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A New Approach to Healing Hamstring Strains

How progressive movement training, not rest, accelerates recovery from this common injury.

You know it the minute it happens. 

You’re gaining speed and as your foot hits the ground a lightning bolt of pain runs up the back of your thigh.

Or you think you are ready to react to your opponent's next move, but as soon as you break down to take a step and move with them, a sensation like someone grabbing and holding the back of your thigh stops you in your tracks.

Most likely, you got a strained hamstring.

Images of bleeding, swelling, and bruising flood the mind.

If you have bruising and swelling, you likely need to see your doctor or a qualified healthcare provider who deals with sports injuries.

But if you wake up the next morning after straining your hamstring and don’t see any bruising or swelling, I’ve got good news for you.

You can get back on the field faster than you ever imagined.

And today’s blog post will lay the foundation for you to do so.


A movement-based injury will always require a movement-based solution.

When you strain your hamstring, your body goes into protection mode.

If you are over-striding when you walk or run, where your leg lands in front of your body, you will light up your hamstring and your brain’s warning system and immediately get the “Shut It Down” signal.

While rest seems sensible, avoiding movements requiring your hamstring to work will leave the hamstring weaker and more vulnerable to re-injury.

How you ask, can you go from a hamstring that feels like jello ready to explode to full-on sprinting and change of direction?

Following a carefully orchestrated plan to re-introduce movement patterns will allow you to build hamstring strength and control without re-injury..

You may imagine a series of hamstring-specific exercises that you do with flimsy rubber bands or sitting on a machine and repeatedly bending your knees against a pad that provides resistance to isolate your hamstrings.

This is not that.

Your hamstrings don’t work in isolation.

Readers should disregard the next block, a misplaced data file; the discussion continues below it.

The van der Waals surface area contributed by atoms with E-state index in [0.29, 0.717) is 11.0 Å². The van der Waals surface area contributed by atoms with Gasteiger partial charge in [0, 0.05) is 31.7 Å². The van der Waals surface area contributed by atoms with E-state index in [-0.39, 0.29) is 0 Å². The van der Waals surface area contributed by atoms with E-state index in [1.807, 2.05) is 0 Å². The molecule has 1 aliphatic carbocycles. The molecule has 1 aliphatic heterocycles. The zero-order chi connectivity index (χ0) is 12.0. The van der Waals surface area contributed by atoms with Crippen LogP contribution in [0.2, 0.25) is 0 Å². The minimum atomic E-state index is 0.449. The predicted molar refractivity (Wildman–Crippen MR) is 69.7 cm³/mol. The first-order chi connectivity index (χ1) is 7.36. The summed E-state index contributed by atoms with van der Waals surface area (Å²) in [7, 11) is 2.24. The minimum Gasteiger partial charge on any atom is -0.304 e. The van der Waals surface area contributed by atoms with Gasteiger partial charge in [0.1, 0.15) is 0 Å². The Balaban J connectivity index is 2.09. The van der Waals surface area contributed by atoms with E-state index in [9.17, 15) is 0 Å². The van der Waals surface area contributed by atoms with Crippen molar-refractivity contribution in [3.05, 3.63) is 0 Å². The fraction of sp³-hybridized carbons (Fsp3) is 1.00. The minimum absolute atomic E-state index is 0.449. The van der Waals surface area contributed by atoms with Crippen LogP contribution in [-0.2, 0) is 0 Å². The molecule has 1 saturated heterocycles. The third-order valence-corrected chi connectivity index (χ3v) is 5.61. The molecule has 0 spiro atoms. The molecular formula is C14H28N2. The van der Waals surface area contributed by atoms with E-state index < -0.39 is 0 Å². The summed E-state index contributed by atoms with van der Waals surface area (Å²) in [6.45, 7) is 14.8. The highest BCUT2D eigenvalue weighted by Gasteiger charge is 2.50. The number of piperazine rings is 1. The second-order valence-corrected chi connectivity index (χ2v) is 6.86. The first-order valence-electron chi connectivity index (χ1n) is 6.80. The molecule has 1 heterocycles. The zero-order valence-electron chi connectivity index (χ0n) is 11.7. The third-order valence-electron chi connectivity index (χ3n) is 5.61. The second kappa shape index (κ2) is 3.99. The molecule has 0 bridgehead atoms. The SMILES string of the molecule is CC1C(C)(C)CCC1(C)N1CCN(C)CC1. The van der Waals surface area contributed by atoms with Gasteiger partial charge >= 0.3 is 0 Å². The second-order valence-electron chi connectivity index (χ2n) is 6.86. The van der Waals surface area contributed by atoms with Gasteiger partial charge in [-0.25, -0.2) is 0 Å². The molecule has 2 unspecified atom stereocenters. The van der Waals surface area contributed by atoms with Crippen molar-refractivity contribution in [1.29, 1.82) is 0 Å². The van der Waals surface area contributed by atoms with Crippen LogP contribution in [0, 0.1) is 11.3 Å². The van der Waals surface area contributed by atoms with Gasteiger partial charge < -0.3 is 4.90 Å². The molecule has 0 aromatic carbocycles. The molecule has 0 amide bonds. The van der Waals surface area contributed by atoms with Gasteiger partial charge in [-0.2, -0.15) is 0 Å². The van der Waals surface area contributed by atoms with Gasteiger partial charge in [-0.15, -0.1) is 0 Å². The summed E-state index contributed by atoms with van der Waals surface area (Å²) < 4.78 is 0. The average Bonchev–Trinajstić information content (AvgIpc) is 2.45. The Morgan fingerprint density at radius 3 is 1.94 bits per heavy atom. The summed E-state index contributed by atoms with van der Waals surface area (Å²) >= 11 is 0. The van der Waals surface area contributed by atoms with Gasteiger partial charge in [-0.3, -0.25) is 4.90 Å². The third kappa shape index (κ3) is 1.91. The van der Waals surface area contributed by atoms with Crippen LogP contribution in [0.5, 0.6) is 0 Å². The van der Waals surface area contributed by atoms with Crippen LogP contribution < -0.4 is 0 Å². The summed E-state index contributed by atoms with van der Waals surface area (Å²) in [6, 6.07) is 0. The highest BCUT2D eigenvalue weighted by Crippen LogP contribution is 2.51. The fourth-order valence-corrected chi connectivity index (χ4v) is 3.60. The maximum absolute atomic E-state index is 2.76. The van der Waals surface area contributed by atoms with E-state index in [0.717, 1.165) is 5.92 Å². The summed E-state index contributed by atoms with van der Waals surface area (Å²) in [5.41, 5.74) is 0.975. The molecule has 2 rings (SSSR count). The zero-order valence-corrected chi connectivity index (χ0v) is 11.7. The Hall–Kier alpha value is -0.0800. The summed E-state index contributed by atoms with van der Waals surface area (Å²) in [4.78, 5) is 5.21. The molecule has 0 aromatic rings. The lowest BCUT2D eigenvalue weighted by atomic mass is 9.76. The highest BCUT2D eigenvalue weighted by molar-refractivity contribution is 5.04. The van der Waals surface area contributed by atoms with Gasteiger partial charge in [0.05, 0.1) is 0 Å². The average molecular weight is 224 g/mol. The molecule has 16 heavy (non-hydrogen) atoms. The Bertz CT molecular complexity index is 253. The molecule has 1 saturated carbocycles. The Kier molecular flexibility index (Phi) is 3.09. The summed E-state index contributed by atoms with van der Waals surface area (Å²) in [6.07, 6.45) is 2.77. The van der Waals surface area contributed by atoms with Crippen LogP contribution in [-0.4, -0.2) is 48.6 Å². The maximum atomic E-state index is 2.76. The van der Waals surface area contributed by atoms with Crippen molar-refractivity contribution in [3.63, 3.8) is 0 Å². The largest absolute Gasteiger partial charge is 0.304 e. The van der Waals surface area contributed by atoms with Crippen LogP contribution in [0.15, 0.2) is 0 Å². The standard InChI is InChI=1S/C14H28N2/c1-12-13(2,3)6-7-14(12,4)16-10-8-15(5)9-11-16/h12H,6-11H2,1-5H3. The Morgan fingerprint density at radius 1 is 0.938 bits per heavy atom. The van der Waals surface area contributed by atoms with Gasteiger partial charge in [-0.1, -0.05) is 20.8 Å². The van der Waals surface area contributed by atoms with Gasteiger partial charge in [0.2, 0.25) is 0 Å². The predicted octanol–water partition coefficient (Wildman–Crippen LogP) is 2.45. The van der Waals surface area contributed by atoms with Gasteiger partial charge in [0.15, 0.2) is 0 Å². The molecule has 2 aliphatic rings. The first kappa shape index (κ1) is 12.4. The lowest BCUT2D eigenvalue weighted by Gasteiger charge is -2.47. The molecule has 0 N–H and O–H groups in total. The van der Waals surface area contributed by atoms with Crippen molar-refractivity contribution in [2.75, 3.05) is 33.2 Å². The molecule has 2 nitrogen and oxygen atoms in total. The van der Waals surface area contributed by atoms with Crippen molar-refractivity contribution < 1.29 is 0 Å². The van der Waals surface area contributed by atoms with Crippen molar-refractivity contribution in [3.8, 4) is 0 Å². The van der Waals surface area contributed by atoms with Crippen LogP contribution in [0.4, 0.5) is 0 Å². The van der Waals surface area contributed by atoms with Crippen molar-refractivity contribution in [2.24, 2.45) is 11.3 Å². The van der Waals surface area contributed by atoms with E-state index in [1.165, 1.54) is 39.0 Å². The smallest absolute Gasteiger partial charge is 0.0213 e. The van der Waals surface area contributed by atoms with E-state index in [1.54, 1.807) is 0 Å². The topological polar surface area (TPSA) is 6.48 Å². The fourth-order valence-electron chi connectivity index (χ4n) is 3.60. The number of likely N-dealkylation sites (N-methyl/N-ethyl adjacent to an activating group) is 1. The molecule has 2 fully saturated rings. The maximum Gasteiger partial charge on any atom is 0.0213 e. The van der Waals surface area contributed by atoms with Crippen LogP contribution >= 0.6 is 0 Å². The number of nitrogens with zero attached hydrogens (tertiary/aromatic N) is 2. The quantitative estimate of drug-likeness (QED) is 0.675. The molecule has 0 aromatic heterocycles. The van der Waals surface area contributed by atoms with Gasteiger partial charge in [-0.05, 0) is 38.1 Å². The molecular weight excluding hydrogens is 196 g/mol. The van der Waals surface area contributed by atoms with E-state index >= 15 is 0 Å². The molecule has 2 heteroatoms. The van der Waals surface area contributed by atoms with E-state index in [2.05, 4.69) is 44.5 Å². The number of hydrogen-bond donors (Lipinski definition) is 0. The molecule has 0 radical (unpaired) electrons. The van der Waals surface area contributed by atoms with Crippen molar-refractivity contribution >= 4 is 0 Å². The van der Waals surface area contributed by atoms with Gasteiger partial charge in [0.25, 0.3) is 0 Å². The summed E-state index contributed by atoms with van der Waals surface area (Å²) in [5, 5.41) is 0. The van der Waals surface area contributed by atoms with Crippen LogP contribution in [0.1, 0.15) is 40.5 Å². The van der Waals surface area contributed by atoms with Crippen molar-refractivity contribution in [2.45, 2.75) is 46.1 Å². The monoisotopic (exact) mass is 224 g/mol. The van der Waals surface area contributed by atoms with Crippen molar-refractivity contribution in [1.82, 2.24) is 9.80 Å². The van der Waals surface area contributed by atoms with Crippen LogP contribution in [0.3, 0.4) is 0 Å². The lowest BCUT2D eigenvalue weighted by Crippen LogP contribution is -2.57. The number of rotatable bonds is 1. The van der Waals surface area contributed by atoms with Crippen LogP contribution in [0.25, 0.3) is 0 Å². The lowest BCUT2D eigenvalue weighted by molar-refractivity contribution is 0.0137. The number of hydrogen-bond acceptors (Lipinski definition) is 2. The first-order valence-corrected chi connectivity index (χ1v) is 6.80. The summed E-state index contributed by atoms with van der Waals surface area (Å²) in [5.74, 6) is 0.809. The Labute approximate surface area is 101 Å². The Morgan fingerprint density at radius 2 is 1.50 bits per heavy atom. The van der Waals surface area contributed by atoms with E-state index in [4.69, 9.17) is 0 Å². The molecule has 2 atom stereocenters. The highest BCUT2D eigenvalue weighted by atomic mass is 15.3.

They powerfully contribute to movements like sprinting and jumping.

When you learn how to retrain these patterns progressively, you will side-step months of rehab and return to the field, court, or track in a fraction of the normal time for hamstring rehab.


Organizing your posture, specifically your pelvis, is critical to improving your sprinting mechanics and strengthening your hamstrings.

Most often, the athletes we see with hamstring strains stand in an over-extending low-back posture. This automatically tilts their pelvis forward and puts the hamstrings on maximum stretch from the get-go.

In standing, you can find a neutral pelvis position simply by putting your feet under your hips with your toes pointed forward, squeezing your butt cheeks, and exhaling to pull your belly button in and your ribcage down.

Our first stop to ingrain this pattern of postural stability is with our favorite assessment/warm-up drill, Dead Bug Home Position.

If you can’t keep your back flat on the ground with your knees straight and your quads firing, start in this modified position:

The goal is to work up to three 60-second holds in the full Home Position. If you’re not there yet, this is your first daily homework assignment. Do 3 max holds in the home position, resting for 1 minute between sets.

Our second order of business is to get you on your feet and get you moving.

After you’ve knocked out your Dead Bugs, it’s time to do some High Knee Marching in Place.

You’ll do three 15-second intervals of this drill. Take your time doing this drill and take the lessons you learned from the Dead Bug (chin down, ribcage down, tall pretty posture) as you march.

Progressing from marching, the last part of this initial recovery phase is putting you in an athletic position and relearning good sprint mechanics.

The wall drill is a low-speed opportunity to introduce good acceleration posture-a forward lean, and proper knee drive and leg action during your sprints.

Take what you learned in the Dead Bug and March and apply those posture lessons to this drill

3 sets of 5 reps on each leg with 50% effort is a good place to start with the Wall Drill.


Hamstring strains can cancel an entire sports season or even end an athletic career if they become chronic.

Today’s discussion may be a different approach to rehabbing your hamstrings than you’ve previously experienced.

What we’ve learned from decades of research and 10’s of thousands of hours helping athletes and active individuals get back in the game is that our field is always evolving.

We used to be where you are now.

Relying on our previous experience.

Wondering if there was a better way to help heal injuries.

Wondering if you’d ever be 100% again.

If that’s you, we hope you can apply the lessons in this article today and feel empowered to do more.

And if you want to know where to go from here, let’s talk!

You can talk with an actual sports medicine professional for free and see if you’re a good fit for our clinic’s approach to healing hamstring injuries.

Or if you’ve got another area of your body holding you back from feeling, moving, and performing your best, we’re here to help!

You can reach out to us by clicking the "Schedule A Consultation" button in the top right corner this page or reaching out to us at


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